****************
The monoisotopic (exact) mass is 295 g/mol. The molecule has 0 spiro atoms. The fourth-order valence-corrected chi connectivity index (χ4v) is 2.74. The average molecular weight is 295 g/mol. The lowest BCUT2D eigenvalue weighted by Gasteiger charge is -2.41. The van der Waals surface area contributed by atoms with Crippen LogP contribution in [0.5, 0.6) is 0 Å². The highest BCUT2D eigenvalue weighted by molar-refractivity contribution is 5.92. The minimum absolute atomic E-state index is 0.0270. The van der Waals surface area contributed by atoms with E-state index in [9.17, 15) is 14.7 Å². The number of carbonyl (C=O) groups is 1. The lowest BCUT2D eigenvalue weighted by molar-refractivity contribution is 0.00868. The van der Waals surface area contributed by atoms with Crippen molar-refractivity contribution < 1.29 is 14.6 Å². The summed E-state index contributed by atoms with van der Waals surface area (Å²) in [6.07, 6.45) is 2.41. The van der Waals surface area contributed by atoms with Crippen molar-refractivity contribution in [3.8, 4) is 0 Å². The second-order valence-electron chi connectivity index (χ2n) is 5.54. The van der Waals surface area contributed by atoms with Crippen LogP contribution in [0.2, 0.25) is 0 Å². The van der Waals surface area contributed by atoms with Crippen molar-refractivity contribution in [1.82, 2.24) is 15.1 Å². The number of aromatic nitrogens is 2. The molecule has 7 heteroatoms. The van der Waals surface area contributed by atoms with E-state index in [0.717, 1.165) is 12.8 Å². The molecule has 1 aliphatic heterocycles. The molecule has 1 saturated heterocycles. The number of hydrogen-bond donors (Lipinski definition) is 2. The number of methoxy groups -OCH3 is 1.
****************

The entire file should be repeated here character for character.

The monoisotopic (exact) mass is 295 g/mol. The molecule has 0 spiro atoms. The fourth-order valence-corrected chi connectivity index (χ4v) is 2.74. The average molecular weight is 295 g/mol. The lowest BCUT2D eigenvalue weighted by Gasteiger charge is -2.41. The van der Waals surface area contributed by atoms with Crippen LogP contribution in [0.5, 0.6) is 0 Å². The highest BCUT2D eigenvalue weighted by molar-refractivity contribution is 5.92. The minimum absolute atomic E-state index is 0.0270. The van der Waals surface area contributed by atoms with E-state index in [9.17, 15) is 14.7 Å². The number of carbonyl (C=O) groups is 1. The lowest BCUT2D eigenvalue weighted by molar-refractivity contribution is 0.00868. The van der Waals surface area contributed by atoms with Crippen molar-refractivity contribution < 1.29 is 14.6 Å². The summed E-state index contributed by atoms with van der Waals surface area (Å²) in [6.07, 6.45) is 2.41. The van der Waals surface area contributed by atoms with Crippen molar-refractivity contribution in [3.8, 4) is 0 Å². The second-order valence-electron chi connectivity index (χ2n) is 5.54. The van der Waals surface area contributed by atoms with Crippen LogP contribution in [0.2, 0.25) is 0 Å². The van der Waals surface area contributed by atoms with Crippen molar-refractivity contribution in [1.82, 2.24) is 15.1 Å². The number of aromatic nitrogens is 2. The molecule has 7 heteroatoms. The van der Waals surface area contributed by atoms with E-state index in [0.717, 1.165) is 12.8 Å². The molecule has 1 aliphatic heterocycles. The molecule has 1 saturated heterocycles. The number of hydrogen-bond donors (Lipinski definition) is 2. The number of methoxy groups -OCH3 is 1.